preservable inner porous structure. Such a refractory inorganic nanoporous fiber is also capable
of supporting catalysts, such as ruthenium nanoparticles to convert ammonia to hydrogen for the
green energy applications that operate more efficiently at elevated temperatures.

Figure 1. As-electrospun (first row) and
corresponding as-calcined fibers (500°C/2 hr in
Ar, second row) of CNT/alumina dispersed in
polymer carrier at: (a,e) 0/4, (b,f) 0.2/4, (c,g)
2.4/4, (d,h) 4/4 and (k) 4/4 calcined in air. TEMs
of (i) and (j) of calcined CA composite fibers
showing the axial alignment of CNTs [10].
Figure 2. Ultra-high specific surface (392 m
/g) silicon
oxycarbide fibers (SiCO) with luffa-like shells and nano-
particle filled core (left most) have been fabricated by
calcinations of ceramic and polymer precursors. The fibers
are super-hydrophobic with a water contact angle of 156∞
(middle) and are capable of absorbing nearly 40 times their
weight in oils (right) [11].


Multi-wall carbon nanotube (MWCNT) were incorporated in cellulose acetate (CA) in 2:1 w:w
acetone/DMAc at 0.01/15 and 0.05/15 mass ratios, electrospun into fibers, then alkaline
hydrolysis to cellulose. Based on the 39.8 wt% acetyl content in the CA used, the MWCNT
loadings in the final MWCNT/Cell composites regenerated from 0.01/15 and 0.55 wt%
MWCNT/CA were calculated to be 0.11 wt% and 0.55 wt%, respectively. The XRD patterns
(Figure 3) of the deacetylated samples showed cellulose characteristic peaks centered at 2θ =
12.3, 20.2, and 22.0° (curve b, d, and f), while those of as-spun samples had two broad
amorphous halos in the ranges of 8.5-11.0º and 14.1-20.2º (curve a, c, and e). The 20.2° peak is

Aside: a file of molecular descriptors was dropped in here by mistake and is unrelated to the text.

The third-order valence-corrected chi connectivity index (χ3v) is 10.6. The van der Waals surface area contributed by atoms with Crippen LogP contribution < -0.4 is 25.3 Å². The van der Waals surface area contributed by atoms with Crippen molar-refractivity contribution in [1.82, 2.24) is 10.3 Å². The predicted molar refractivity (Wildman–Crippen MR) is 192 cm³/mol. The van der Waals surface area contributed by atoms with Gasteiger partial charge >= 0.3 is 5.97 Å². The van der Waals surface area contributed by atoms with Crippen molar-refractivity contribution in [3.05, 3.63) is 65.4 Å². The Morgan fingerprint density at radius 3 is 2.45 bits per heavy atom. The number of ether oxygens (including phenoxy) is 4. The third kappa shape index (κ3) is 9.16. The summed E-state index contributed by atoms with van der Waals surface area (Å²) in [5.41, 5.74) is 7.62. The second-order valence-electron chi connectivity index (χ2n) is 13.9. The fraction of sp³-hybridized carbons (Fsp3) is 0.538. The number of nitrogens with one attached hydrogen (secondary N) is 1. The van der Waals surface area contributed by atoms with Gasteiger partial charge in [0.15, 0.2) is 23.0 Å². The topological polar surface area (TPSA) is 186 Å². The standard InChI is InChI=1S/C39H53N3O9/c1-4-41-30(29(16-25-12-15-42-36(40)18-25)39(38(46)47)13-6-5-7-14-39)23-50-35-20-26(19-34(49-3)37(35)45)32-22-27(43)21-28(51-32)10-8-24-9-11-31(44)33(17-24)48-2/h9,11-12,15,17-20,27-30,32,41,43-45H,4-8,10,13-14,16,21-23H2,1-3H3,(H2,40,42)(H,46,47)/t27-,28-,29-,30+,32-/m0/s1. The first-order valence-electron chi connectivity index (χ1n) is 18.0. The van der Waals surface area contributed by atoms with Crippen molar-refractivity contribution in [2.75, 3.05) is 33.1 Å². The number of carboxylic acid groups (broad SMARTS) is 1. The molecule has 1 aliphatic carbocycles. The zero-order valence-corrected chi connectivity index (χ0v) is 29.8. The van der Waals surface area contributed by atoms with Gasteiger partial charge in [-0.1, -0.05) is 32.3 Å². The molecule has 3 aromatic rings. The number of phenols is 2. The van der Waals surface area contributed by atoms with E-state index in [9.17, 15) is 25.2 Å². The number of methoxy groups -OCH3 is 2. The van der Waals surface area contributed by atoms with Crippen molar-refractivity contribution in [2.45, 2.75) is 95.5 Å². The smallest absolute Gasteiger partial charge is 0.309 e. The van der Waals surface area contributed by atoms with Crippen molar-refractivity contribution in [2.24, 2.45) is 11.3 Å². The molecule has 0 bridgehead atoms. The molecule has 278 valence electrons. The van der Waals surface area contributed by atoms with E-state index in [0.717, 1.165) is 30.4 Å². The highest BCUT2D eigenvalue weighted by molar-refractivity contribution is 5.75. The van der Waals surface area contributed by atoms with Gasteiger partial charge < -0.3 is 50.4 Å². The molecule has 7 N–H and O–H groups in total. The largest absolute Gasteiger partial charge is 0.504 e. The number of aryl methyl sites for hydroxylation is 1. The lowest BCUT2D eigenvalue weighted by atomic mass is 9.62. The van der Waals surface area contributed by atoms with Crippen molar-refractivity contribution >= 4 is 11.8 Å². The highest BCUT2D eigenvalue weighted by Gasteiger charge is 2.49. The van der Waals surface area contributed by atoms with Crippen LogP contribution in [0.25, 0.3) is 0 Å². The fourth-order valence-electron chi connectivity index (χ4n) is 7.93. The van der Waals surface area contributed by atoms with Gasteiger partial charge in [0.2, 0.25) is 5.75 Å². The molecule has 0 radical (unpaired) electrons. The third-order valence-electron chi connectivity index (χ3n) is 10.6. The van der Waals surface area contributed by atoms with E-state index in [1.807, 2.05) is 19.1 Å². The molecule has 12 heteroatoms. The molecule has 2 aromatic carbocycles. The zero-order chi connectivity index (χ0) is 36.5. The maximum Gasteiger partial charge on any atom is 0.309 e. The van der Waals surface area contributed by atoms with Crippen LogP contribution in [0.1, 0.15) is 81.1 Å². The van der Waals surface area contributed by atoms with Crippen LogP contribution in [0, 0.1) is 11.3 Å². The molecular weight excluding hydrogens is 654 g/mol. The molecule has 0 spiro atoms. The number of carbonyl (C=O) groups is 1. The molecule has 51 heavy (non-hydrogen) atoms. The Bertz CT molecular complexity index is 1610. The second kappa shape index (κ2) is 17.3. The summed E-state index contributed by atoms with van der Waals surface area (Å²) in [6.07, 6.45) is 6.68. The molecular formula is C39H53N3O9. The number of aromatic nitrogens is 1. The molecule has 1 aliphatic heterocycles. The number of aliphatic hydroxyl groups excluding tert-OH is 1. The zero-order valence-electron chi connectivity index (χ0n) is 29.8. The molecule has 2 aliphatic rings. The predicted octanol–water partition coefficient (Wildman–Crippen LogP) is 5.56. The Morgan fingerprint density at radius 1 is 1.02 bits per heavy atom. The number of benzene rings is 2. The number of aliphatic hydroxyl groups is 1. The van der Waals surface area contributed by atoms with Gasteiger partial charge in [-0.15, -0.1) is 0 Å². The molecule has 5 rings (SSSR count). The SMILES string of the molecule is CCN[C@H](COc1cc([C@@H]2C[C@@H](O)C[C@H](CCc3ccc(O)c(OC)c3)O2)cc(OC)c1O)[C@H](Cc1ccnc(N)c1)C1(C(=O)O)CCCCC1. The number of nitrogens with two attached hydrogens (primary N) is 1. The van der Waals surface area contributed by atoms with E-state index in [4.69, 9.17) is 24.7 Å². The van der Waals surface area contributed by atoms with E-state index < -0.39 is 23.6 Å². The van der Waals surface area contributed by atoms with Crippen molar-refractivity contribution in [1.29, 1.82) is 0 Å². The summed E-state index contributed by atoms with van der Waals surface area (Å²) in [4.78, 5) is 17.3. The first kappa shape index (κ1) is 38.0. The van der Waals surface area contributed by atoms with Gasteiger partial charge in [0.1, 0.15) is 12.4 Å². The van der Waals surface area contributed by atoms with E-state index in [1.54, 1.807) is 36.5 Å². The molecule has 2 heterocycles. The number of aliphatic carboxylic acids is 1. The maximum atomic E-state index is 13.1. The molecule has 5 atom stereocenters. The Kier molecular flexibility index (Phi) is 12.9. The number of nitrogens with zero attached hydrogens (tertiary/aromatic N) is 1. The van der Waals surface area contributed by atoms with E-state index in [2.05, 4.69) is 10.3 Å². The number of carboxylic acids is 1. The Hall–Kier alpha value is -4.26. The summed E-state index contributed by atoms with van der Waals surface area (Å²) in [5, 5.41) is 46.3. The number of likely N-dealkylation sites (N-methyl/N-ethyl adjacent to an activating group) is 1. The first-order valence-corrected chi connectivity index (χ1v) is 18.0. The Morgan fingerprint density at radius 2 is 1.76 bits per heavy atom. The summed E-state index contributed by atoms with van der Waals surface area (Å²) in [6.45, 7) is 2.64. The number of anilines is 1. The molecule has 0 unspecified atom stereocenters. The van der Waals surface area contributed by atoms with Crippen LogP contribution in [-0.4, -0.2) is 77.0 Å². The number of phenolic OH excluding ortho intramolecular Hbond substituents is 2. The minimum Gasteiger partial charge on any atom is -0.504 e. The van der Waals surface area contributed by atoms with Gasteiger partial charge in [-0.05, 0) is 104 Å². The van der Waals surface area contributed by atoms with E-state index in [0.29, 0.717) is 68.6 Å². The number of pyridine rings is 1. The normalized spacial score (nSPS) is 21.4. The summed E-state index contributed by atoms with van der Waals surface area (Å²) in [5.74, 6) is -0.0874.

close to the typical 101 reflection of cellulose II (2θ = 19.8°) whereas the one at 22.0° is close to
the 002 reflection of cellulose I (2θ=22.5°), but both are far weaker than those of cellulose I in
cotton (41) and cellulose II in regenerated cellulose, suggesting presence of low cellulose I and II
crystalline allomorphs and slightly enhanced crystallinity with MWCNTs.

NTC Project: M10-CD01
National Textile Center Annual Report: November 2010

Figure 3. XRD patterns of (a) as-spun CA,
(b) Cell, (c) as-spun 0.11 wt%
MWCNT/CA, (d) 0.11 wt% MWCNT/Cell,
(e) as-spun 0.55 wt% MWCNT/CA, and (f)
0.55 wt% MWCNT/Cell from e.

Figure 4. TEM images showing the embedded MWCNTs
oriented along the axes of 0.55 wt% MWCNT/Cell fibers.


1. Wang, Y., Y.-L. Hsieh, Enzyme immobilization to ultra-fine cellulose Fibers via amphiphilic
polyethylene glycol (PEG) spacers, Journal of Polymer Science, Polymer Chemistry, 42:16,
4289-4299 (2004).
2. Hsieh, Y. Wang, H. Chen, Enzyme immobilization onto ultra-high specific surface cellulose
fibers via amphiphilic (PEG) spacers and electrolyte (PAA) grafts, Polymer Biocatalysis and
Biomaterials, Eds. H.N. Cheng and R.A. Gross, ACS Symposium Series 900, 63-79 (2005).
3. Chen, H., Y.-L. Hsieh, Enzyme immobilization on ultra-fine cellulose fibers via poly(acrylic
acid) electrolyte grafts, Biotechnology and Bioengineering 90(4): 405-413 (2005).
4. Wang, Y., Y.-L. Hsieh, Immobilization of lipase enzyme in polyvinyl alcohol (PVA)
nanofibrous membranes, Journal of Membrane Science, 209: 73-81 (2008).
5. Li, L., Y.-L. Hsieh, Lipase immobilization on ultra-fine poly(acrylic acid)/poly(vinyl
alcohol) hydrogel fibers, Polymer Biocatalysis and Biomaterials II, 129-143 (2008).
6. Lu, P. and Y.-L. Hsieh, Organic compatible polyacrylamide hydrogel fibers, Polymer, 50:
3690-3679 (2009).
7. Lu, P., Y.-L. Hsieh, Layer-by-layer self assembly of Cibacron Blue F3GA and lipase on
ultra-fine cellulose fibrous membrane, Journal of Membrane Science, 348, 1-2, 21-27 (2009).
8. Lu, P.,Y.-L. Lipase bound cellulose nanofibrous membrane via Cibacron Blue F3GA affinity
ligand, Journal of Membrane Science, 330: 288-296 (2009).
9. Lu, P. and Y.-L. Hsieh, Layer-by-layer self assembly of Cibacron Blue F3GA and lipase on
ultra-fine cellulose fibrous membrane, Journal of Membrane Science, 348 (1-2):21-27
10. Lu, P., Q. Huang, D. Jiang, Bin Ding, Y.-L. Hsieh

, I. A. Ovid’ko, A. Mukherjee, Highly
Dispersive carbon nanotube/alumina composites and their electrospun nanofibers, Journal of
American Ceramic Society, 92(11): 2583-2589 (2009).
11. Lu, P., Q.Huang, B. Liu, Y, Bando, Y.-L. Hsieh, A,K. Mukherjee,
Nanaoporous silicon
oxycarbide fibers with luffa-like shells and superhydrophobility, Journal of American
Chemical Society 131(30): 10346-10347 (2009).

Project Website: http://www.ntcresearch.org/projectapp/?project=M05-CD01